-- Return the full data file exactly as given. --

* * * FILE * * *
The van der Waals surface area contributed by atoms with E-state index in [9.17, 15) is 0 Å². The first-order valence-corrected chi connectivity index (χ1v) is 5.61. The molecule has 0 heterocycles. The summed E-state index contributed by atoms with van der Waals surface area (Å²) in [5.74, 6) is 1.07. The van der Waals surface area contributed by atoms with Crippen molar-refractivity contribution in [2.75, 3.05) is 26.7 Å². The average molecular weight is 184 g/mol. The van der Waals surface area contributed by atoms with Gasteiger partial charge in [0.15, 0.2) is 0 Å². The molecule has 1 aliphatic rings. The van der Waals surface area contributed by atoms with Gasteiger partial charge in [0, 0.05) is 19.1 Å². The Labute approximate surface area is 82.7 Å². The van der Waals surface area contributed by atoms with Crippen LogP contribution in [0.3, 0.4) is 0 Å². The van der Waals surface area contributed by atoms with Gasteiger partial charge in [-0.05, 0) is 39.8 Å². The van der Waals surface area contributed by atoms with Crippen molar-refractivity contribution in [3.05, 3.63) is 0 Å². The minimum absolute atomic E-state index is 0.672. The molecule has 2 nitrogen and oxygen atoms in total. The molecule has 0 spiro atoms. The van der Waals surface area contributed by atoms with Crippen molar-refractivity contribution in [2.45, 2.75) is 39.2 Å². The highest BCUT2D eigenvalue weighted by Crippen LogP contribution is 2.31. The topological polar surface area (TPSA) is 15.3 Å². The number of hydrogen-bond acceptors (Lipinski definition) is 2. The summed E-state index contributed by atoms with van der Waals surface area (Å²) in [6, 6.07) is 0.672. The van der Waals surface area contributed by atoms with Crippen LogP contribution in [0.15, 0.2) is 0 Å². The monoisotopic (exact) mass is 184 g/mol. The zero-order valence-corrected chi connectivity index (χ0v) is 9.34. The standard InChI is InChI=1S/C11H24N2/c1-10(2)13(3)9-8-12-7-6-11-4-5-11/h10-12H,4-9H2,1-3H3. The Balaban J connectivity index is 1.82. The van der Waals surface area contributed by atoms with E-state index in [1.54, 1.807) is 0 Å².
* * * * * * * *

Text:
The van der Waals surface area contributed by atoms with E-state index in [9.17, 15) is 0 Å². The first-order valence-corrected chi connectivity index (χ1v) is 5.61. The molecule has 0 heterocycles. The summed E-state index contributed by atoms with van der Waals surface area (Å²) in [5.74, 6) is 1.07. The van der Waals surface area contributed by atoms with Crippen molar-refractivity contribution in [2.75, 3.05) is 26.7 Å². The average molecular weight is 184 g/mol. The van der Waals surface area contributed by atoms with Gasteiger partial charge in [0.15, 0.2) is 0 Å². The molecule has 1 aliphatic rings. The van der Waals surface area contributed by atoms with Gasteiger partial charge in [0, 0.05) is 19.1 Å². The Labute approximate surface area is 82.7 Å². The van der Waals surface area contributed by atoms with Crippen LogP contribution in [0.3, 0.4) is 0 Å². The van der Waals surface area contributed by atoms with Gasteiger partial charge in [-0.05, 0) is 39.8 Å². The van der Waals surface area contributed by atoms with Crippen molar-refractivity contribution in [3.05, 3.63) is 0 Å². The minimum absolute atomic E-state index is 0.672. The molecule has 2 nitrogen and oxygen atoms in total. The molecule has 0 spiro atoms. The van der Waals surface area contributed by atoms with Crippen molar-refractivity contribution in [2.45, 2.75) is 39.2 Å². The highest BCUT2D eigenvalue weighted by Crippen LogP contribution is 2.31. The topological polar surface area (TPSA) is 15.3 Å². The number of hydrogen-bond acceptors (Lipinski definition) is 2. The summed E-state index contributed by atoms with van der Waals surface area (Å²) in [6, 6.07) is 0.672. The van der Waals surface area contributed by atoms with Crippen LogP contribution in [0.15, 0.2) is 0 Å². The monoisotopic (exact) mass is 184 g/mol. The zero-order valence-corrected chi connectivity index (χ0v) is 9.34. The standard InChI is InChI=1S/C11H24N2/c1-10(2)13(3)9-8-12-7-6-11-4-5-11/h10-12H,4-9H2,1-3H3. The Balaban J connectivity index is 1.82. The van der Waals surface area contributed by atoms with E-state index in [1.54, 1.807) is 0 Å².